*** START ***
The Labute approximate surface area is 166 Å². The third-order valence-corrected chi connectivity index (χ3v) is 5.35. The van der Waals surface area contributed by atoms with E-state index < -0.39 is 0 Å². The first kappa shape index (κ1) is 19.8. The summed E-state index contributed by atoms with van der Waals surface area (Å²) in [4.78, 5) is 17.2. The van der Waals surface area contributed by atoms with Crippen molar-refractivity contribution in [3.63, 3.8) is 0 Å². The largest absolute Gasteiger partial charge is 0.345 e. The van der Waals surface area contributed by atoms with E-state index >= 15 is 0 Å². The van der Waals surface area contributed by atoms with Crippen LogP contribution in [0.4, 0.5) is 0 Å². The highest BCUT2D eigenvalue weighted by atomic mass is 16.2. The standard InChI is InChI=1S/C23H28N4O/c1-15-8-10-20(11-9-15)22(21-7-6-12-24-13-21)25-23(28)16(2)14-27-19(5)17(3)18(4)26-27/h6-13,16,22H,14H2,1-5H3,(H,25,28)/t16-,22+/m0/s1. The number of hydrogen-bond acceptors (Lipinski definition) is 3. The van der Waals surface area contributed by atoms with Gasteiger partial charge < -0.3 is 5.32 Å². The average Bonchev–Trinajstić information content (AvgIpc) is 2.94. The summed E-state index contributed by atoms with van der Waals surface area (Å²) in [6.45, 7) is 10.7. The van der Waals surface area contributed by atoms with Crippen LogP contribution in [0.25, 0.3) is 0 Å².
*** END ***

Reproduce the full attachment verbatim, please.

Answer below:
The Labute approximate surface area is 166 Å². The third-order valence-corrected chi connectivity index (χ3v) is 5.35. The van der Waals surface area contributed by atoms with E-state index < -0.39 is 0 Å². The first kappa shape index (κ1) is 19.8. The summed E-state index contributed by atoms with van der Waals surface area (Å²) in [4.78, 5) is 17.2. The van der Waals surface area contributed by atoms with Crippen molar-refractivity contribution in [3.63, 3.8) is 0 Å². The largest absolute Gasteiger partial charge is 0.345 e. The van der Waals surface area contributed by atoms with E-state index >= 15 is 0 Å². The van der Waals surface area contributed by atoms with Crippen LogP contribution in [0.4, 0.5) is 0 Å². The highest BCUT2D eigenvalue weighted by atomic mass is 16.2. The standard InChI is InChI=1S/C23H28N4O/c1-15-8-10-20(11-9-15)22(21-7-6-12-24-13-21)25-23(28)16(2)14-27-19(5)17(3)18(4)26-27/h6-13,16,22H,14H2,1-5H3,(H,25,28)/t16-,22+/m0/s1. The number of hydrogen-bond acceptors (Lipinski definition) is 3. The van der Waals surface area contributed by atoms with Gasteiger partial charge < -0.3 is 5.32 Å². The average Bonchev–Trinajstić information content (AvgIpc) is 2.94. The summed E-state index contributed by atoms with van der Waals surface area (Å²) in [6.45, 7) is 10.7. The van der Waals surface area contributed by atoms with Crippen LogP contribution in [0.25, 0.3) is 0 Å².